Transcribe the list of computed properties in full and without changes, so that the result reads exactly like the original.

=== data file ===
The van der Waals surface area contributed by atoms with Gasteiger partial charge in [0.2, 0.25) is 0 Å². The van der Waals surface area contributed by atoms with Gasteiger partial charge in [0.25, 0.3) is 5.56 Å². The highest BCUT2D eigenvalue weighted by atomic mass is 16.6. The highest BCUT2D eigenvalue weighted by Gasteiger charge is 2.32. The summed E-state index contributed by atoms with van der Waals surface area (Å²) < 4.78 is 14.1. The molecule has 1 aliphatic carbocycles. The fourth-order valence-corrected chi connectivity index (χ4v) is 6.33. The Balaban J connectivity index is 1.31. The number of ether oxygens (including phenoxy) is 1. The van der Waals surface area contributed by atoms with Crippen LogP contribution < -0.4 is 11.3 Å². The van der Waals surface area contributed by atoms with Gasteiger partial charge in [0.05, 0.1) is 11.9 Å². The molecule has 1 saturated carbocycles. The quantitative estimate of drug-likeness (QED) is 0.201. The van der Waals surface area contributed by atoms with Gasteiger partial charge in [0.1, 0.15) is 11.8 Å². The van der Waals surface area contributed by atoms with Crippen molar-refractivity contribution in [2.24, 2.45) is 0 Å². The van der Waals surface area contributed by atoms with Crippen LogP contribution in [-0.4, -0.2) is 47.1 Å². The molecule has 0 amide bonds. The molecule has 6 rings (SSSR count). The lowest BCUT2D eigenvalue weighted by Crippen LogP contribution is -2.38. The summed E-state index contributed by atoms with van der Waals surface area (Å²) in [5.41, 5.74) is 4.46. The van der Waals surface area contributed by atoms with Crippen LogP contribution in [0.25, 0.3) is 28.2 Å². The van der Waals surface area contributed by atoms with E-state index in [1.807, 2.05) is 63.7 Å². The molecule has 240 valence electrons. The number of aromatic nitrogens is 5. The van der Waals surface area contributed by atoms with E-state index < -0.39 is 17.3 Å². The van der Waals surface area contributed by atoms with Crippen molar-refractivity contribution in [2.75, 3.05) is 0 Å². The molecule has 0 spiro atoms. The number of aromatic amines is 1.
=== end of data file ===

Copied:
The van der Waals surface area contributed by atoms with Gasteiger partial charge in [0.2, 0.25) is 0 Å². The van der Waals surface area contributed by atoms with Gasteiger partial charge in [0.25, 0.3) is 5.56 Å². The highest BCUT2D eigenvalue weighted by atomic mass is 16.6. The highest BCUT2D eigenvalue weighted by Gasteiger charge is 2.32. The summed E-state index contributed by atoms with van der Waals surface area (Å²) < 4.78 is 14.1. The molecule has 1 aliphatic carbocycles. The fourth-order valence-corrected chi connectivity index (χ4v) is 6.33. The Balaban J connectivity index is 1.31. The number of ether oxygens (including phenoxy) is 1. The van der Waals surface area contributed by atoms with Crippen LogP contribution < -0.4 is 11.3 Å². The van der Waals surface area contributed by atoms with Gasteiger partial charge in [0.05, 0.1) is 11.9 Å². The molecule has 1 saturated carbocycles. The quantitative estimate of drug-likeness (QED) is 0.201. The van der Waals surface area contributed by atoms with Gasteiger partial charge in [0.1, 0.15) is 11.8 Å². The van der Waals surface area contributed by atoms with Crippen molar-refractivity contribution in [2.24, 2.45) is 0 Å². The van der Waals surface area contributed by atoms with Crippen LogP contribution in [-0.4, -0.2) is 47.1 Å². The molecule has 0 amide bonds. The molecule has 6 rings (SSSR count). The lowest BCUT2D eigenvalue weighted by Crippen LogP contribution is -2.38. The summed E-state index contributed by atoms with van der Waals surface area (Å²) in [5.41, 5.74) is 4.46. The van der Waals surface area contributed by atoms with Crippen LogP contribution in [0.25, 0.3) is 28.2 Å². The van der Waals surface area contributed by atoms with E-state index in [1.807, 2.05) is 63.7 Å². The molecule has 240 valence electrons. The number of aromatic nitrogens is 5. The van der Waals surface area contributed by atoms with E-state index < -0.39 is 17.3 Å². The van der Waals surface area contributed by atoms with Crippen molar-refractivity contribution in [2.75, 3.05) is 0 Å². The molecule has 0 spiro atoms. The number of aromatic amines is 1.